Putting the Alzheimer's cognitive test to the test I: traditional psychometric methods

Jeremy Hobart, Stefan Cano, Holly Posner, Ola Selnes, Yaakov Stern, Ronald Thomas, John Zajicek, Alzheimer’s Disease Neuroimaging Initiative

Research output: Contribution to journalArticlepeer-review

43 Citations (Scopus)


BACKGROUND: The Alzheimer's Disease Assessment Scale-Cognitive Behavior section (ADAS-Cog) is the most commonly used cognitive test in AD clinical trials. However, there are concerns about its use in early-stage disease. Herein we examine those concerns using traditional psychometric methods.

METHODS: We analyzed ADAS-Cog data (n = 675) based on six psychometric properties: data completeness; scaling assumptions; targeting; reliability; validity; and responsiveness.

RESULTS: At the scale-level, criteria tested for data completeness, scaling assumptions (item total correlations 0.33-0.59), targeting (no floor/ceiling effects), reliability (Cronbach's α = 0.74), and validity (correlation with MMSE = -0.70) were satisfied. Responsiveness (baseline to 12 months; n = 145) was moderate to high (effect size = -0.73). However, 8 of 11 ADAS-Cog components had substantial ceiling effects (range 32%-83%), and decreased responsiveness associated with low to moderate effect sizes (0.14-0.65).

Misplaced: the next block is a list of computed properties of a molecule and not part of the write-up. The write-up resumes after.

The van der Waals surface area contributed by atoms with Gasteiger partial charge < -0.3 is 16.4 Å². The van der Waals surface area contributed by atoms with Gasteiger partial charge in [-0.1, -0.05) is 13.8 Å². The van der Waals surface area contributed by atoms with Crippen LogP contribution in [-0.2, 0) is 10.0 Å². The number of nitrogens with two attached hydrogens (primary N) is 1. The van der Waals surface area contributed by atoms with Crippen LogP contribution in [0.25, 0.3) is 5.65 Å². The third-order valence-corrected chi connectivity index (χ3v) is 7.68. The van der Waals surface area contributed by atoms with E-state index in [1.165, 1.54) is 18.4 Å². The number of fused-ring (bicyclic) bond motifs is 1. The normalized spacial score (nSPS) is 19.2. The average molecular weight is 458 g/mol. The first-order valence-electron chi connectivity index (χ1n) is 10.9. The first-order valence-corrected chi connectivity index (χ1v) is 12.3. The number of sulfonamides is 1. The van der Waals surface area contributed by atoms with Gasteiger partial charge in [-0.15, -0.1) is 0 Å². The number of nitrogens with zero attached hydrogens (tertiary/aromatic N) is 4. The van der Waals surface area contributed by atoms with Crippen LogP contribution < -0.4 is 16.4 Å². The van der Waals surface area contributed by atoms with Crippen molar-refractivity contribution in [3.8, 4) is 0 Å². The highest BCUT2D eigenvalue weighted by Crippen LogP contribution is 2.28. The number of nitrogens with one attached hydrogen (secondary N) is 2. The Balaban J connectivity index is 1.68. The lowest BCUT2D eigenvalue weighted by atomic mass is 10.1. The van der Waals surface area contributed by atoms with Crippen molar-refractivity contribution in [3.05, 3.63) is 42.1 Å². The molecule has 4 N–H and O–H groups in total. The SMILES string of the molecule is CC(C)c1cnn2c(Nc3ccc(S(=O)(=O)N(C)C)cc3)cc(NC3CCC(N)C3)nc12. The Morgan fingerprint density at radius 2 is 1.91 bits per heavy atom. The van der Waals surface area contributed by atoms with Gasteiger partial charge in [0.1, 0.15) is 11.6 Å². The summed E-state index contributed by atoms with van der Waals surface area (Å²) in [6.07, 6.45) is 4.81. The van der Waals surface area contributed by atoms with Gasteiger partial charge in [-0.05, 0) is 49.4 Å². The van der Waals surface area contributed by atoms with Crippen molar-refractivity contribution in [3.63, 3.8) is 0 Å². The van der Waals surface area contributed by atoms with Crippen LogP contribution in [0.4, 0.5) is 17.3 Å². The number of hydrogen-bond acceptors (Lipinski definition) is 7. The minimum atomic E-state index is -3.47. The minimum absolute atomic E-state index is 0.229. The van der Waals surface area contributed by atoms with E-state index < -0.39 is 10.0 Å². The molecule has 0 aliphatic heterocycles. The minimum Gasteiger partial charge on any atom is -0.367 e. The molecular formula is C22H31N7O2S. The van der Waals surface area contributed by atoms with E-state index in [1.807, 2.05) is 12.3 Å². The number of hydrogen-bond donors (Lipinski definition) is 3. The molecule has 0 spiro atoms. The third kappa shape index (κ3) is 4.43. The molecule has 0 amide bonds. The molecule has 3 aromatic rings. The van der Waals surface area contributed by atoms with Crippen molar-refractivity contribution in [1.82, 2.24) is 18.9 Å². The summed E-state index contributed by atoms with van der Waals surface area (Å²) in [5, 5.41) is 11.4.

CONCLUSION: In our study, many patients with AD found large portions of the ADAS-Cog too easy. Future research should consider modifying the ADAS-Cog or developing a new test.

Original languageEnglish
Pages (from-to)S4-9
JournalAlzheimer's and Dementia
Issue number1 Suppl
Publication statusPublished - Feb 2013


  • Alzheimer Disease
  • Humans
  • Neuropsychological Tests
  • Psychometrics
  • Reproducibility of Results


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